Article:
The Fall 2021 exhibition at browngrotta arts, Japandi: shared aesthetics and influences will celebrate affinities between Japan and the Nordic countries of Sweden, Finland, Norway and Denmark cultures through contemporary art. The show will feature 39 fiber and ceramic artists from Denmark, Finland, Japan, Norway, and Sweden. xJapandi is a hybrid union of Japanese and Scandinavian aesthetic approaches appreciated for its reverence for nature and natural, sustainable materials, exceptional craftsmanship, simplicity and minimalism, and the beauty of embracing imperfection. This union evokes a visual and physical sense of calm and tranquility. The exhibition will run from September 25 through October 3, 2021.
While attention on Japandi style may be currently popular, the interest in this merge of aesthetics is far from new. Artists and designers from the Nordic countries and Japan have been observing the parallels in their work and cultures for decades. Cultural and geographic elements made the Japanese work particularly appealing to Scandinavian artisans when it was first introduced to artists in the region in the 1800s. Both Japan and Northern European countries are deeply wooded and both have developed acclaimed woodworking traditions — in Scandinavia, techniques used by the Vikings and to protect against brutal winters, writes Danielle Johnson (Japonisme and the Origin of Modern Scandinavian Design,” OOKKUU, November 04, 2016.) The Japanese introduced new techniques, simplified forms, and most importantly, an approach towards woodworking that the Scandinavians deeply appreciated. The Scandinavians witnessed the fine craftsmanship and the sense of the natural materials that Japanese artisans brought to their work — particularly the manner in which the Japanese explored the wood’s essence, using minimal, refined designs so as not to detract from the experience from the viewer’s engagment with the materials.
“[B]oth cultures have developed in harsh natural environments that humans cannot control. I feel a common point for us is how to live comfortably with nature.” Kato Saeko, curator of The Shop at the cultural centre Japan House, London. (“The rise of ‘Japandi’ style,” Clare Dowdy, BBC Online, October 2019.) Finland’s Ambassador to Japan, Pekka Orpana, also acknowledged the respect for nature shared by the regions. “We come from different cultures and are very far apart, but it’s actually quite surprising how similarly [the Finnish and Japanese] visualize and see our way of life …. We have a lot of similarities that unite us … for instance, how we appreciate nature and design.”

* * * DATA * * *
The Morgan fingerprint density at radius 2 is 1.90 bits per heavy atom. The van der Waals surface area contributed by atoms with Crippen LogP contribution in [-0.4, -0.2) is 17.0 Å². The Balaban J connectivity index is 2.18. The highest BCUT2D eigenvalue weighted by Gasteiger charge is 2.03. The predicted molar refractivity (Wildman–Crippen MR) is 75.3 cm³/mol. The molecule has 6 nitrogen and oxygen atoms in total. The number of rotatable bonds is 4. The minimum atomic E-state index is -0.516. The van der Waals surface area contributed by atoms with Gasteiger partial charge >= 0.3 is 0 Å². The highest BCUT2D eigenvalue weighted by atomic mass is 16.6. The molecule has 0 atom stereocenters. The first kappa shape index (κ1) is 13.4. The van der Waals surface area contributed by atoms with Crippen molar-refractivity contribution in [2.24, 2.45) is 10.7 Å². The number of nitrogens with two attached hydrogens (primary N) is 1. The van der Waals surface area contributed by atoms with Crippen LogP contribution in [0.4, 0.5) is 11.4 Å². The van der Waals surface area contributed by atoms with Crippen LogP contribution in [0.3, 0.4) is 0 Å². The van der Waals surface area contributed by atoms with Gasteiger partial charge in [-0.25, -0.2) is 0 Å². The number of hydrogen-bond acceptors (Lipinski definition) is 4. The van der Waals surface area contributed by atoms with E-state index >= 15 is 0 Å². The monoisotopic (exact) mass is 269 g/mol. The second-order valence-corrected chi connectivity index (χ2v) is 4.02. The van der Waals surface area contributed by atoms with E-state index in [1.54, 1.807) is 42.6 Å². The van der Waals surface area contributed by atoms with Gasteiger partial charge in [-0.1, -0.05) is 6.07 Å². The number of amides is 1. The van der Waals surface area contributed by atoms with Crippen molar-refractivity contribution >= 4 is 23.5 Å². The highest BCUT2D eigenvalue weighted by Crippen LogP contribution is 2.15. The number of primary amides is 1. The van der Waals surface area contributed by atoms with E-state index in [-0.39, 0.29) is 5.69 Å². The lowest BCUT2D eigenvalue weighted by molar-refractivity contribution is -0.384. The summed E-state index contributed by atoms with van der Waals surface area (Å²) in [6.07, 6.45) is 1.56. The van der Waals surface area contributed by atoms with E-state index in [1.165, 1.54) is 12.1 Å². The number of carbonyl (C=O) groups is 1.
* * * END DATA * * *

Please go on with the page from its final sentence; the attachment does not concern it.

Hisako Sekijima, one of the artists in Japandi, has recognized, and embraced, the influences the cultures share. She sees a greater kinship in her approach to that taken by Nordic artisans than to the traditional aesthetics of her native Japan which are often ascribed to Zen spirit or a stylized empathy to nature in terms ofka-cho-fu-getsu (natural imageries of flower, bird, wind and the moon). Her explorations into the elegant or logical interplay between natural materials and structural methods have more to do with elemental processing of materials than emotional expressions. “When I use a branch of tree to make a basket, it becomes a kind of abstract component — a linear element with a certain role. For example, when a branch becomes a tool used to reach fruits on a high branch.” She sees a similar similar shifting of the materials’ nature in the Scandinavian object making. “Their manner is straightforward and elemental as well as universal.”
Paper is another natural material that Japanese and Nordic artists highlight in their work. “Simplicity, purity and a respect for materials is intrinsic to Japanese craft and their work links East and West by celebrating the inherent properties of paper (some areas are softly translucent, and overlaid areas exploit varying opacities) and accurately balancing material, technique and form, ” writes Sarah E. Braddock, textile lecturer, writer & curator (Project Papermoon catalog, Denmark, 2000) It was in Japan where Swedish artist Eva Vargö first experience how Japanese washi paper, especially when produced in the traditional way, exhibits a unique quality. The most interesting, in her view, was to experience how light filters through papers from lamps, paper shoji screen doors and windows. Danish artist Jane Balsgaard spent time in Japan in 1993 and 1998, preparing for exhibits there. Works of paper and twigs were the result. In her work, white paper often contrasts the dark color of the willow twigs. “Another element in her works that has connection to Japan,” writes Mirjam Golfer-Jørgensen, “is the skeleton, that partly frames the paper, partly combines with the hollows in the constuction, and gives another character to the paper that with a lightness that creates a contrast towards to the hollows.” (Influences from Japan in Dansh Art and Design 1870 – 2010, Mirjam Golfer-Jørgensen, Danish Architectural Press, 2013.)
Join us at Japandi: shared aesthetics and influences to see more ways in which these influences are exhanged and expressed. The hours of exhibtion are: Opening and Artist Reception: Saturday, September 25th: 11 to 6; Sunday, September 26th: 11 to 6; Monday, September 27th through Saturday October 2nd: 10 to 5; Sunday, October 3rd: 11 to 6; Advanced time reservations are mandatory; Appropriate Covid protocols will be followed. There will be a full-color catalog prepared for the exhibition available at browngrotta.com on September 24th.